Hotel Staff Shortages Threaten to Push Travel Costs Even Higher

Jenae Matthews says the Hard Rock Hotel in Daytona Beach, Fla., had to get creative to cover some services.
Jenae Matthews says the Hard Rock Hotel in Daytona Beach, Fla., had to get creative to cover some services.

Summary

Room rates look poised to rise as owners pass on escalating wage costs.

Hotel owners have been on an epic hiring spree. Yet even after clawing back hundreds of thousands of jobs during the past two years, the industry is still light on staff and often struggling to adapt.

Daily housekeeping for all guests, room service and other amenities that were reduced or eliminated during the pandemic are still lacking at many properties.

At the same time, hotels across the U.S. have held their daily room rates near all-time highs this winter, in part to offset the increase in wages to lure workers back. Hotels will collectively pay $123 billion in compensation this year, up more than 20% from 2019, according to the American Hotel & Lodging Association.

Some hotel owners now fret that a guest backlash could be building as smaller staffs can compromise the level of service and higher wages threaten to push the cost of travel even higher.

“If we’re expecting empathy from consumers, we’re not going to get it," said Bob Habeeb, chief executive officer of Maverick Hotels & Restaurants, which owns about two dozen hotels, mostly in Chicago and the Midwest.

Habeeb expects he will need to increase wages across his hotel portfolio by 10% this year—a cost that will be passed in part on to guests. “Consumers are going to have to pay more," he said.

The leisure-and-hospitality category has bolstered U.S. hiring growth for much of the past two years. The industry’s appetite for even more workers could help sustain growth in the broader hiring market, said Nancy Vanden Houten, a lead U.S. economist at Oxford Economics.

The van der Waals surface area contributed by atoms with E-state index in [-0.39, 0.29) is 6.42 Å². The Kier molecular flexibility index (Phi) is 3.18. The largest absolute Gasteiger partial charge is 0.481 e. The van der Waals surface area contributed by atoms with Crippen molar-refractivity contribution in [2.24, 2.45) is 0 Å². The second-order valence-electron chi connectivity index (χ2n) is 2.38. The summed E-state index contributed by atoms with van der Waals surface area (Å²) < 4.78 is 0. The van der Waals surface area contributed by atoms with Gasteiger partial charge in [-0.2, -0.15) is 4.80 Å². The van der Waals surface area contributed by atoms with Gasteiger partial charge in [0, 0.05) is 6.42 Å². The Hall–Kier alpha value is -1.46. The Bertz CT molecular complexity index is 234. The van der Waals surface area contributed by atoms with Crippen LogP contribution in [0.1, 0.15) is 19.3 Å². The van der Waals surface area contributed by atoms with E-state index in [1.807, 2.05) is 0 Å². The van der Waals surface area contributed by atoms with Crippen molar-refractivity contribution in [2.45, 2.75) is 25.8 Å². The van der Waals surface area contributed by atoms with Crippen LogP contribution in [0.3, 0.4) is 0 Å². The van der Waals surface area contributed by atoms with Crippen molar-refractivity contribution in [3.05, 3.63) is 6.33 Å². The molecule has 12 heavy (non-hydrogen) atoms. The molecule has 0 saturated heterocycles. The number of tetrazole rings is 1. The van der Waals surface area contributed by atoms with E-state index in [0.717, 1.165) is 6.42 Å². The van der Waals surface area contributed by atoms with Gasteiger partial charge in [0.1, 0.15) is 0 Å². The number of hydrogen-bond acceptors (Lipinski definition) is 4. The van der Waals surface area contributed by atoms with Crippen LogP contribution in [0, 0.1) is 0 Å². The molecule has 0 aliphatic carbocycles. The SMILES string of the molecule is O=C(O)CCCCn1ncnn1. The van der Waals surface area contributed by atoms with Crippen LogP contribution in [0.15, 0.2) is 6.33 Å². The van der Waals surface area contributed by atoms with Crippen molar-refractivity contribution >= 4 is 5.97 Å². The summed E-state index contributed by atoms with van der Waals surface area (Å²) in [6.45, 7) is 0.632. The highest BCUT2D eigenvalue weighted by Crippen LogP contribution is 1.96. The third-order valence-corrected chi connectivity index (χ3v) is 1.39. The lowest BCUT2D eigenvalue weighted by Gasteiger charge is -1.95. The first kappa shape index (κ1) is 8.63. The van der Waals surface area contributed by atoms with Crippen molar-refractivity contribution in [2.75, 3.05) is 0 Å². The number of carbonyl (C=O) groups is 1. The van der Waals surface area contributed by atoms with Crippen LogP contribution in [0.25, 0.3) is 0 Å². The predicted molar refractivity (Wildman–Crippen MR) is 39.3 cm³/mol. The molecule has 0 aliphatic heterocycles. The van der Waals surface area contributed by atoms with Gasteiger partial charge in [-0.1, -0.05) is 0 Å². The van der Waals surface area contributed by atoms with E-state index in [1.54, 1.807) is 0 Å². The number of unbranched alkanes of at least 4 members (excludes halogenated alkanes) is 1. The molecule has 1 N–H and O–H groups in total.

The severity of hotel worker shortages when U.S. travel ramped up in 2021 has eased. But the industry is still below pandemic staffing levels. Employment in the accommodation sector is down 9% from early 2020, according to government data.

A number of reasons account for the lingering shortage. Workers are often hesitant to return to the hotel industry after the mass layoffs in 2020, said Chip Rogers, CEO of the American Hotel & Lodging Association. Many switched to other industries with big pay raises. Immigration laws are also capping the amount of seasonal workers the industry can hire.

The uneven recovery of travel is also to blame. Different workers are needed to cater to typical vacationers than are needed for big conferences or business travelers. Some hotels that staffed up for the rapid rebound of leisure travel still might not have the banquet staff needed for the return of conferences that is expected this year.

Now, the industry is experimenting with ways to reduce the need for workers, stirring more wariness among potential employees.